Let me address the air issue right now. This rifle does use a lot of air. I found that I got four useable shots on high power or eight shots on low power, and each time I did that the gun dropped from 3,000 psi to 1,500 psi for high power and 1,200 psi for low power. This number of shots per fill is fairly good considering the caliber of the rifle, but you’re going to refill it often. Don’t even think of using a hand pump for this rifle!
Shot with open sights
I decided to shoot the velocity test shots with open sights to simplify things at the range, and in so doing I learned that this rifle shoots very low at 50 yards. So low, in fact, that it was impossible to move the point of impact up to the point of aim. That’s good to know, because I’ll want to use a scope mount with some droop correction for the accuracy test.
The rifle actually grouped pretty well with open sights, considering I was shooting three different projectiles at two different power levels for each. Of the approximately 25 shots I fired, about 21 grouped in a hand-sized group. Unfortunately, it was below the target paper, so I’ll leave all accuracy testing to Part 3. But this test did show me a couple things about the gun.
I know why there’s a low-power level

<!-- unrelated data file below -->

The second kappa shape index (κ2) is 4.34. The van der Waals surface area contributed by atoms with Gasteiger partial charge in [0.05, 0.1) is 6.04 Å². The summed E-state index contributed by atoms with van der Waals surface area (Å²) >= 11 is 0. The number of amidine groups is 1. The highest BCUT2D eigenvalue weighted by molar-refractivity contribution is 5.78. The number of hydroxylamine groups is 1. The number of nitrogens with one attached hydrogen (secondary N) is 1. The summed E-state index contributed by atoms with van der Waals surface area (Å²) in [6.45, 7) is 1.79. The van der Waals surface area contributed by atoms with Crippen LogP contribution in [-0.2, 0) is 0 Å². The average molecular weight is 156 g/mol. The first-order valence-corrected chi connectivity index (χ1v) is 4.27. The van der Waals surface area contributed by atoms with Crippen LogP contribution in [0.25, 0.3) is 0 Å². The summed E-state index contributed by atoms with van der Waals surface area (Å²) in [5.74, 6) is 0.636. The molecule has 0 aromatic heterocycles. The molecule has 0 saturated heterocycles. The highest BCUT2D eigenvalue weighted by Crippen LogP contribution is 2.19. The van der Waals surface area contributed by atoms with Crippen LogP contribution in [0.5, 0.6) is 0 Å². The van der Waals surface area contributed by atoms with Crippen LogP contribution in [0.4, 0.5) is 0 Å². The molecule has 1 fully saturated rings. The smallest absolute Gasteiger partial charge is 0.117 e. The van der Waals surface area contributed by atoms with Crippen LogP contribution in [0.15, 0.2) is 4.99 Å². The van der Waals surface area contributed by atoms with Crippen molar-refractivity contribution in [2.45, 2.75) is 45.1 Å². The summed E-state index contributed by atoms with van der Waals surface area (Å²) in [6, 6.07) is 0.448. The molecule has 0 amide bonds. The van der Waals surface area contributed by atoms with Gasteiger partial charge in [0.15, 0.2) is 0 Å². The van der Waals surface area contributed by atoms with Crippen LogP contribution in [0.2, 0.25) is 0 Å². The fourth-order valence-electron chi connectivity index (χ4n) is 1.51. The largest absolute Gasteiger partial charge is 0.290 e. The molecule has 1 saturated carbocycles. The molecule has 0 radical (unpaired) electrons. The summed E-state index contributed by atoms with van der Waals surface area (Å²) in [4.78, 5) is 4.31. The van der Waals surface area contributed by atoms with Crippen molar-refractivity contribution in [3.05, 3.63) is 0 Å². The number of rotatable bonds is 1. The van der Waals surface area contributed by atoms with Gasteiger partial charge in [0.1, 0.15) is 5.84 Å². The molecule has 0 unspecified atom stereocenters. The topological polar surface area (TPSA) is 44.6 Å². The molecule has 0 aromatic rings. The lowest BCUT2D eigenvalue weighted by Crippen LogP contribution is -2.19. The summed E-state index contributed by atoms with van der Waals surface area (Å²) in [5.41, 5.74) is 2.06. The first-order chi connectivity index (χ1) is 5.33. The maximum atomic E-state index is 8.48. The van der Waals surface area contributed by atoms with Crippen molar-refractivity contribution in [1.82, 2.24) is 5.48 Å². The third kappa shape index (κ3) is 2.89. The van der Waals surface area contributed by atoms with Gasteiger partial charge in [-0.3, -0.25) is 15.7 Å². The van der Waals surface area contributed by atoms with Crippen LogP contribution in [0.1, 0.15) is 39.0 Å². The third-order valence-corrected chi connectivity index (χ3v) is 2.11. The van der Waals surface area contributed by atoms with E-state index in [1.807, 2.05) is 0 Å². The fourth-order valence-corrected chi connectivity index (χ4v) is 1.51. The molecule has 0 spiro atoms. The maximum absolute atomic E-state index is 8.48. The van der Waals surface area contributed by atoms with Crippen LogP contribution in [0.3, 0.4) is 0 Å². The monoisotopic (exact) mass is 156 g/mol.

First, you may remember that I was skeptical about using the low-power level. Now I know why it’s useful. With the Air Venturi 200-grain round nose lead bullet, the rifle gave eight good shots on low power — and they all went into that group I mentioned. When I scope the rifle for the accuracy test, this is one power level I’ll definitely try.
On low power, the 200-grain bullet ranged from a low of 562 f.p.s. to a high of 613 f.p.s. The average was 598 f.p.s., which gives us a muzzle energy of 158.85 foot-pounds. That’s for eight shots on low power.
On high power, I got four good shots from all the bullets. The 200-grain bullets ranged from 687 f.p.s down to 610 f.p.s., with an average of 640 f.p.s. That’s an average muzzle energy of 181.95 foot-pounds. So, I got half the number of shots for a 23 foot-pound gain. It doesn’t seem worth it to me. They did group with the other 200-grain bullets, though.
The 225-grain Air Venturi round nose lead bullets also gave four good shots on high power. They ranged from 652 f.p.s. down to 581 f.p.s., with the average at 614 f.p.s. That’s an average muzzle energy of 188.4 foot-pounds. That’s not much better than the 200-grain bullets, so I think I’ll stick with the lighter bullets. These bullets also went into the main group with everything else.
On low power, the 225-grain bullets gave eight good shots, ranging from 614 f.p.s down to 521 f.p.s., with the average at 563 f.p.s. That’s an average muzzle energy of 158.4 foot-pounds. They also went into the main group at 50 yards.